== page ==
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An Internet-based poll conducted by the group seemed to reinforce the organization’s raison d’être, highlighting two main trends of Israeli Americans: strong support for Israel, and a growing distance from Jewish life. According to the survey, intermarriage rates of Israeli Americans increase in correlation to the number of years that have passed since leaving Israel. Jewish communal activities participation and synagogue attendance are low.
Last September, following an infusion of cash from the Las Vegas-based Jewish billionaire Sheldon Adelson (whose wife is Israeli American), the IAC went national and launched a massive expansion plan. With an extra $2.5 million, the IAC embarked on an effort to open offices in Boston and Miami and began organizing activities in Philadelphia, Las Vegas and New Jersey, where the first Tenafly event will take place on January 16. Other major donors to the IAC include Hollywood cartoon mogul Haim Saban and Israeli-born entrepreneur Beny Alagem.
Racing to expand its operations led the IAC into controversy when the group distributed a survey of Israeli Americans asking, among other questions, whom they would support in the case of a conflict between Israel and the United States. Raising the loyalty issue caused an uproar, and the group retracted the survey promptly and asked the pollsters to discard the data.
The IAC describes itself as the largest Israeli American organization, but it is not the only group active on this scene. In New York, for example, several local programs started by Israelis have taken root, and have shown significant growth in recent years.
Yehudit Feinstein founded Israelis in Brooklyn in 2010. Like other Israelis, her interest in connecting with the community began after her children were born. “You suddenly understand that if you don’t create an Israeli environment for them yourself, it won’t come from anywhere else,” she said.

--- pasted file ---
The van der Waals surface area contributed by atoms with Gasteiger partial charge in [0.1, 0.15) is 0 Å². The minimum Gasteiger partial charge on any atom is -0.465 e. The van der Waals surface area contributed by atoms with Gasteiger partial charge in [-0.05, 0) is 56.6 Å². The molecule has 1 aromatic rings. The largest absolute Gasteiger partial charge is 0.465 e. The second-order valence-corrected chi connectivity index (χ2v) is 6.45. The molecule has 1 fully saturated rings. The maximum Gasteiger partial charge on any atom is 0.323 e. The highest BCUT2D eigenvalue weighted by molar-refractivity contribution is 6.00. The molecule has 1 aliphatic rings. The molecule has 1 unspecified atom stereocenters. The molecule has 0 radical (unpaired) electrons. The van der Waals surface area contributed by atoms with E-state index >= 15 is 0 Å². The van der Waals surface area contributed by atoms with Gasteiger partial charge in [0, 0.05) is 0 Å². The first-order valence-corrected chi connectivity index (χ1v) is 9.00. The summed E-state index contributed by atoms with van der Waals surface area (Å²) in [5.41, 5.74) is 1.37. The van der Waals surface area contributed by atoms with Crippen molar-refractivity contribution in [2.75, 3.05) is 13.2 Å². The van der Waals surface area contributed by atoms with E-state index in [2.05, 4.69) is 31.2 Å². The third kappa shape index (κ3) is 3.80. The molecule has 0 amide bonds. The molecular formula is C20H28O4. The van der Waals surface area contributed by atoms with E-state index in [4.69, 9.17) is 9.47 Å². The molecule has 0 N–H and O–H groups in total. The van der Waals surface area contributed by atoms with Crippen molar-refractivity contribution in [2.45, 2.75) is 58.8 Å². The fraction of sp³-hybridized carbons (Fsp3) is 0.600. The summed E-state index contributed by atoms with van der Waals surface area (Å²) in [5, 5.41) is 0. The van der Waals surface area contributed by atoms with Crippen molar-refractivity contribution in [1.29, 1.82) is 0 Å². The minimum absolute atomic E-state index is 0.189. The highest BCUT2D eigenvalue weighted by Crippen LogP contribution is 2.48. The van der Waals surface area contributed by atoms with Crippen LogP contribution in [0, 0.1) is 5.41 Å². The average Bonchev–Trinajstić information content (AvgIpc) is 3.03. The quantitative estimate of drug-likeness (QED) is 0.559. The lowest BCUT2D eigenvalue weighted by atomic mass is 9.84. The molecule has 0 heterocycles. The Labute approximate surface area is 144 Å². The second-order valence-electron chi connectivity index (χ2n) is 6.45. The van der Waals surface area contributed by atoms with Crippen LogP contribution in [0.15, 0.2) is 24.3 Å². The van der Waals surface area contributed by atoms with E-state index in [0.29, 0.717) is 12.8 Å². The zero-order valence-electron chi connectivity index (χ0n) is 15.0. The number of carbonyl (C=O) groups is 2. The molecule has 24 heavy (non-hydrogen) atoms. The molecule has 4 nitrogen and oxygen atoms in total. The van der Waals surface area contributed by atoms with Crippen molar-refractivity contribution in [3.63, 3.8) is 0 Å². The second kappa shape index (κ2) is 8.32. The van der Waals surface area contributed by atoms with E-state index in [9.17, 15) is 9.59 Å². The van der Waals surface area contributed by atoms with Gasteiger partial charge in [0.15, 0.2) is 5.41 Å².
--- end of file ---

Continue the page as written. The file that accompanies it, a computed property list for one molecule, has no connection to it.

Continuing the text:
Feinstein started a group at Congregation Beth Elohim, a Reform synagogue in the Park Slope section of Brooklyn, and it expanded into an after-school program that has attracted many non-Israeli families, as well. With funding from the New York federation, she also launched Shira Beshishi, a Friday night Israeli-style Sabbath event that caters to Israelis but is attended mostly by American families.
Though hosted in a synagogue, the programs for Israelis do not require membership or dues and for the most part do not involve the synagogue’s clergy. This, Feinstein and other activists noted, helps overcome one of the major hurdles that have prevented many Israelis from joining Jewish American life — their view of a synagogue as unwelcoming to those with a secular upbringing.
“The mere fact that we got Israelis to enter through the doors of a Jewish institution is practically a miracle,” she said. It was a sentiment shared by Orli Moss, the shlicha at New York’s B’nai Jeshurun synagogue who called it a “major achievement” to welcome 50 participants to its first ever Yom Kippur service for Israelis in 2013.
The key to successful outreach, communal activists say, is finding creative ways to connect to Israeli Americans who are not drawn to the three key pillars of the American Jewish community: membership in synagogues and communal organizations, Jewish education and philanthropy.